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Jamie Loeb 2015 U.S. Open Graphic

– In a year already littered with memorable moments, Jamie Loeb wouldn’t mind adding another highlight to 2015.

On Tuesday, Loeb, 20, the former North Carolina standout and 2015 NCAA Division I Singles National Champion, will step onto the historic hardcourts at the U.S. Open for the first time as a professional tennis player.

Her opening round assignment? Caroline Wozniacki, the former world No. 1 player, No. 4 seed in the 2015 U.S. Open Women’s draw and U.S. Open runner-up in 2009 and 2014.

“I’m really excited,” Loeb said on Friday at the West Side Tennis Club, where she was on hand to receive her second straight ITA Collegiate All-Star award. “It’s my U.S. Open main draw debut and I’m hoping to get on one of the big courts and have the support of the New York crowd and try and take in the whole experience.”

Playing Wozniacki should bring Loeb, who concluded what proved to be her final season at North Carolina with a 31-5 record and No. 3 Oracle/ITA Collegiate Tennis Ranking, plenty of exposure.

“I have nothing to lose, so I’m going to go for every shot and play my game,” said Loeb, who concluded her freshman year as the nation’s No. 1-ranked singles player. “I know (Wozniacki’s) a really talented player and to play someone at her level is a great opportunity for me to get better and learn some things. Upsets do happen, so I’m hoping to get that upset, but most importantly, I’m just going to enjoy the experience.”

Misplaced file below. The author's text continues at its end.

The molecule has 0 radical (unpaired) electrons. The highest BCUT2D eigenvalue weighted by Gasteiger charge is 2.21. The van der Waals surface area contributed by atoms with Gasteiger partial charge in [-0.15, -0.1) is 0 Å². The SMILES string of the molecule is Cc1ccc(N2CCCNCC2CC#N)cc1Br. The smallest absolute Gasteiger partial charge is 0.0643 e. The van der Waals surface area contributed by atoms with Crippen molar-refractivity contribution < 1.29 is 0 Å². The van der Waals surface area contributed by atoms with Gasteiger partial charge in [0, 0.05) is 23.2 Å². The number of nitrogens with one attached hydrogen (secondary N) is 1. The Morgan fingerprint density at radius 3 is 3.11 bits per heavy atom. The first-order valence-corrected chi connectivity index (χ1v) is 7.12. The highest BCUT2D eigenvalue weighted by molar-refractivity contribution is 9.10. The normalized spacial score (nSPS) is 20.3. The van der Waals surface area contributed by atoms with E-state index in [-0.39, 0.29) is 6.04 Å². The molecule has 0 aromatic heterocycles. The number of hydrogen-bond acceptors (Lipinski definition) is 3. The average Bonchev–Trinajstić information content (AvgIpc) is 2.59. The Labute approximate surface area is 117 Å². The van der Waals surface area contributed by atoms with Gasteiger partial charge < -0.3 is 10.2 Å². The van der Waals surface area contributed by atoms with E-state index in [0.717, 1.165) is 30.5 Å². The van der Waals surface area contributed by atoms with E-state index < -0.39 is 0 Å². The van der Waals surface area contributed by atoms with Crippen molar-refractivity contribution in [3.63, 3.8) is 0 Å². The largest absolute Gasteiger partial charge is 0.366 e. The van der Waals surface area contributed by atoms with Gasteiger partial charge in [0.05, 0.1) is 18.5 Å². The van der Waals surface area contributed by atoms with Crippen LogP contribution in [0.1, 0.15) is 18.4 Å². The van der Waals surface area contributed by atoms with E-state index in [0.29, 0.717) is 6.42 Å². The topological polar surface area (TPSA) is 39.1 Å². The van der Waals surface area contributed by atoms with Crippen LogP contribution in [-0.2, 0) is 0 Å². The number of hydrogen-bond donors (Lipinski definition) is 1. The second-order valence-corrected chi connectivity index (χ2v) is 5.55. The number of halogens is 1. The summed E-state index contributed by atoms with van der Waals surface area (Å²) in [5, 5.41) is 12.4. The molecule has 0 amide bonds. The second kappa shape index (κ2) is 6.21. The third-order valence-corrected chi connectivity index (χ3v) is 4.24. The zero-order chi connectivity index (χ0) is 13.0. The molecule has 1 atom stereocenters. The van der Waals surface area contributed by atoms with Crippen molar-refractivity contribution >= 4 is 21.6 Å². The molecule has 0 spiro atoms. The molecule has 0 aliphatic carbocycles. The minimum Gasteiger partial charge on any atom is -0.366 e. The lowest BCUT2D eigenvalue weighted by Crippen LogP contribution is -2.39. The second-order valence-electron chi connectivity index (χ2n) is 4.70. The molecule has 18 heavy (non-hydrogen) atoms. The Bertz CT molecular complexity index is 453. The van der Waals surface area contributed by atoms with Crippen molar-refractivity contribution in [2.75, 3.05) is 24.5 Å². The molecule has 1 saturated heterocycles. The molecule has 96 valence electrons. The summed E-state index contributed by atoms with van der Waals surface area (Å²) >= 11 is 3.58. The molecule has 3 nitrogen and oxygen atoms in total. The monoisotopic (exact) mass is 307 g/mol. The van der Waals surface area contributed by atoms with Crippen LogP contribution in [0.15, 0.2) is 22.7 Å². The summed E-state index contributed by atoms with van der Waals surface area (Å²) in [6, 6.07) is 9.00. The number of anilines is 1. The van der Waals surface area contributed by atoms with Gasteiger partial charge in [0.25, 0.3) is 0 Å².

The Ossining, New York, native, Loeb is relishing the opportunity to play in a tournament that holds much personal meaning to her.

“It’s very special to me. I’ve grown up watching the U.S. Open and have gone there since I was little; it’s been something I’ve followed very closely as a little girl,” said Loeb, the two-time ACC Player of the Year and 2014 ITA Player and Rookie of the Year. “I’ve played in qualifiers and juniors before, but to be in the main draw at the U.S. Open and be surrounded by such great players, it’s a whole other level. I’m really looking forward to it.”

Loeb, who won the 2013 Riviera/ITA Women’s All-American and 2013 USTA/ITA National Indoor Intercollegiate Championship, credits her two years at Chapel Hill for helping her make the transition to a professional tennis player.

“I needed to mature a little bit in college, get stronger physically and learn to be more independent,” said Loeb, who won last year’s inaugural American Collegiate Invitational. “To have the team camaraderie and college experience, I’m really happy that I did it and now is a great time to pursue my professional goals, and hopefully achieve them."